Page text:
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Mount Greylock Looking at Ways to Clarify Bathroom Signage for Public
By Stephen Dravis, iBerkshires Staff
02:41AM / Thursday, January 30, 2020
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WILLIAMSTOWN, Mass. — Mount Greylock Regional School has no plans to replace gender-neutral bathroom signage installed at the renovated and expanded middle-high school, the district superintendent said on Wednesday evening.
It does want to temporarily supplement the current "Toilets" and "Toilets and Urinals" signage on restrooms used by the general public during events at the school, Kimberley Grady said.
"My intention as the superintendent of Mount Greylock Regional School District is to be inclusive to all, and that means our students, our staff and our guests in the broader community who come to our school," Grady said. "We want them to feel welcome when they have to go to the bathroom and not confused when looking for a bathroom or scared when they come out of the bathroom."
To that end, Grady wants to create temporary signage that can be posted on lavatories near the gymnasium and auditorium during athletic contests, performances or other occasions that draw large crowds from outside the school.
She is sending a survey to the school community to seek feedback on what such temporary signage should say.
Grady does not want to take down the current "Toilets" and "Toilets and Urinals" signs that are well understood by members of the immediate school community, as was suggested in an email that is circulating through the Mount Greylock community, she said.
The unsigned email that appears to reference the school's Gay-Straight Alliance says, in part, "It has been decided by our superintendent that beginning immediately our non-binary bathroom signage will be replaced with binary girls/boys signage once again after multiple complaints from parents seeing a student of the 'wrong gender' in the 'wrong bathroom.' "
The email goes on to "make noise" about this step and accuses the superintendent of "decid[ing] to settle for pleasing one specific group of people."
Grady on Wednesday said she never intended to replace the signage. Rather she wants to augment it on the two specific restrooms on a temporary basis.
Grady also clarified that she is not aware of any incidents of a Mount Greylock student picking a particular bathroom for nefarious purposes -- for example, of a male student using a facility more frequently used by female students for prurient reasons.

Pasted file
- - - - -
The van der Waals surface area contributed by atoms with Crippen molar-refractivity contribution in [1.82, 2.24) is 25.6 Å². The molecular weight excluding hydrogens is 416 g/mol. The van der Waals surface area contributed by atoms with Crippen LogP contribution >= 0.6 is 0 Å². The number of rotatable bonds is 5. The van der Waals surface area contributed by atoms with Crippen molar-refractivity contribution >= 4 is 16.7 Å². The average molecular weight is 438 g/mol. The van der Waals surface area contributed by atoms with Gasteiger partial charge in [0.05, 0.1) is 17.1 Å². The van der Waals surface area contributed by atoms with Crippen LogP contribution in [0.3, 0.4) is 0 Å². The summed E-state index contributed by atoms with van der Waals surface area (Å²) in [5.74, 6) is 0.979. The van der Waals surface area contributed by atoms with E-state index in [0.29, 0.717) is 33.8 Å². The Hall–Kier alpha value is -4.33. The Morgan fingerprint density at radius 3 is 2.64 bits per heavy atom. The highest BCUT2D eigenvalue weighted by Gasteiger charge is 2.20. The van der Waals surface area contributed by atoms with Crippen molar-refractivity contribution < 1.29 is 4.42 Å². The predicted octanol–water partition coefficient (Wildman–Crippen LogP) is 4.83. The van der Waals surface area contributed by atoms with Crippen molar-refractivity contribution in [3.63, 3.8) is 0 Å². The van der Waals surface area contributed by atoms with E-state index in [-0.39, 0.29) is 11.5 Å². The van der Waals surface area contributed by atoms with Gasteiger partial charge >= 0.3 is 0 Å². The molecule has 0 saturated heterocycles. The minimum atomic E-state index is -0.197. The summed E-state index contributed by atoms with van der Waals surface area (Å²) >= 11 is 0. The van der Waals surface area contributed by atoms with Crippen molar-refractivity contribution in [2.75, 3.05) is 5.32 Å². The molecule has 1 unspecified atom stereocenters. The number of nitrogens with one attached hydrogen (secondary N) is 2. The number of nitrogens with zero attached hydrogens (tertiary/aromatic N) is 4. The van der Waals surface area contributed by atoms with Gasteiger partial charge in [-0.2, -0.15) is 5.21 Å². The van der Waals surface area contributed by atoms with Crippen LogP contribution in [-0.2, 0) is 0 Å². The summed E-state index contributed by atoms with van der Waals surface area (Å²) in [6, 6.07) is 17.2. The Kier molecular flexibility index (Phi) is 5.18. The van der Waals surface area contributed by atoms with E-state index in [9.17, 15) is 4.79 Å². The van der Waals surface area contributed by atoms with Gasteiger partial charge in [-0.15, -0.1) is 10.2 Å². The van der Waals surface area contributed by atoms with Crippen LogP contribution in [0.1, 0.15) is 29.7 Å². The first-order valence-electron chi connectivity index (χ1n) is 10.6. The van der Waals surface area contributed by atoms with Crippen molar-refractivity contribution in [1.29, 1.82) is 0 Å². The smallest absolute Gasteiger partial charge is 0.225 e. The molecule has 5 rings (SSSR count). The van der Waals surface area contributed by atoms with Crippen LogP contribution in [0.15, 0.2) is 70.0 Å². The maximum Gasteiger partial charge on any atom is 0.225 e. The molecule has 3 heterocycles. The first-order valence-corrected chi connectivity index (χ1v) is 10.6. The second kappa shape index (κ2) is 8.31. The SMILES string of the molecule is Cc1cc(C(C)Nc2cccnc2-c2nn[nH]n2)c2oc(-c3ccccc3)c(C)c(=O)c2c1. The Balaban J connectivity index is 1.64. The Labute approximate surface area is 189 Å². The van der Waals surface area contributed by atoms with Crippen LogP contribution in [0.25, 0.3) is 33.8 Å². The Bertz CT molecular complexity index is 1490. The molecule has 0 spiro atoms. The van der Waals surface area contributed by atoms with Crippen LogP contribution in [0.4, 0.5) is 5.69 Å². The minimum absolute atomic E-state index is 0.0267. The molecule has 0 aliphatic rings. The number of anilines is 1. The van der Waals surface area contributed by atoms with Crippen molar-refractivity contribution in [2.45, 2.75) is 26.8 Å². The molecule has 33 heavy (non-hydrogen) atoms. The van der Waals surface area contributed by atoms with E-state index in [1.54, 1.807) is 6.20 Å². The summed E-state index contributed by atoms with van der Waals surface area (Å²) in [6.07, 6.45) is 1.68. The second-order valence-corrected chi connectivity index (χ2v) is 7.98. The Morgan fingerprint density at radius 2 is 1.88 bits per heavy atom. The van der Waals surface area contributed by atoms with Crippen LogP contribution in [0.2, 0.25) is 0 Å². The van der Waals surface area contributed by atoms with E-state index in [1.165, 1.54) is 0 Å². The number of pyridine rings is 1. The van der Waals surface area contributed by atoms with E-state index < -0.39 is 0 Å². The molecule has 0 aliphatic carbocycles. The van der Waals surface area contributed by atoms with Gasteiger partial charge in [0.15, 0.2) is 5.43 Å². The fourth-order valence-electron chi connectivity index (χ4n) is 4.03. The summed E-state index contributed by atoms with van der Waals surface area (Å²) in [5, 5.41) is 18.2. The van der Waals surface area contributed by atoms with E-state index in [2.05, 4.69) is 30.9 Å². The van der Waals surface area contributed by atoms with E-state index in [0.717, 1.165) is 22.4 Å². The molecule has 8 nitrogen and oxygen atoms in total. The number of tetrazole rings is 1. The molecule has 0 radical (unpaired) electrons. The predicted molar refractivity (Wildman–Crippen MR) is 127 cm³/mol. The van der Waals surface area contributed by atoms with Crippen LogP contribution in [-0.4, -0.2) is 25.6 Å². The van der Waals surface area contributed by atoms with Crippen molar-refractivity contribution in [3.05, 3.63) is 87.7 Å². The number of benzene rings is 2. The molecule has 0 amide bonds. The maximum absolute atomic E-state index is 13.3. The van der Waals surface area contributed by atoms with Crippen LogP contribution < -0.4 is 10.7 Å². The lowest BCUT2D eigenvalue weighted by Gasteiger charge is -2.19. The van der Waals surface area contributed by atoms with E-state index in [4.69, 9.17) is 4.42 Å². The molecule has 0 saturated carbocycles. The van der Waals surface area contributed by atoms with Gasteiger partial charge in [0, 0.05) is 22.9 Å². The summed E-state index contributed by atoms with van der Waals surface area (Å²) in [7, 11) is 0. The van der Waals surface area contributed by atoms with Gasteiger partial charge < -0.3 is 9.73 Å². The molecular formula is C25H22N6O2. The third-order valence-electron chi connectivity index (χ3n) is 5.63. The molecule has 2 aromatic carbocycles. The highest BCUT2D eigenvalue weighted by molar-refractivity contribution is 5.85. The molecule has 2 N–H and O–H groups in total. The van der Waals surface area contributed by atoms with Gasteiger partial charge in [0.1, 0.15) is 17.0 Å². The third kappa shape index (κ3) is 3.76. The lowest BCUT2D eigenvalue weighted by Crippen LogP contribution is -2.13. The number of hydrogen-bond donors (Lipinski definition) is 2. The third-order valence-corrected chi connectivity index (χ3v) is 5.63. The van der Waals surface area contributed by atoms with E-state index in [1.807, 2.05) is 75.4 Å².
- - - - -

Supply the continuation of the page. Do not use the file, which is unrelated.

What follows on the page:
And that is not what is driving the current proposal to post temporary signage.
Grady said that since the school opened, some "unofficial" paper signs already have been taped to the wall during events to designate lavatories as either "Men's" or "Women's" rooms. But those signs have not been posted by the administration.
She recognizes that at events like a basketball game or last weekend's Mountie Invitational wrestling tournament, the school is opening its doors to people who are unfamiliar with the concept of using "Toilets and Urinals" or "Toilets" as designations, and the school needs to be sensitive to that.
"Our job is to be inclusive to everyone," Grady said. "We're not saying: Take the [current] signs down.
"When we have guests in who haven't had the opportunity to learn about the progressive signage, we need to meet those needs as well."
Grady agreed that having the temporary signage to clarify the "Toilet/Toilet and Urinal" language posted during events could help educate visitors about the more inclusive, gender-neutral designations.
"In 2018 [when the new school opened], there was tons of negative rumbling about the signs, but we kept them and worked through it," Grady said. "We as a smaller community worked through it. … We didn't work through it for all of Berkshire County."
She noted that even the county's other recently opened high school, Taconic, has inclusive signage for its restrooms but does not use the "Toilets/Toilets and Urinals" terminology. So it is no surprise when parents and grandparents don't know the terms when they come to watch their kids play basketball or wrestle.
Grady said Wednesday that she hopes to sit down with the school's chapter of the Gay-Straight Alliance on Thursday to talk about the situation and get feedback about what sort of temporary signage could be used to supplement the school's signs.
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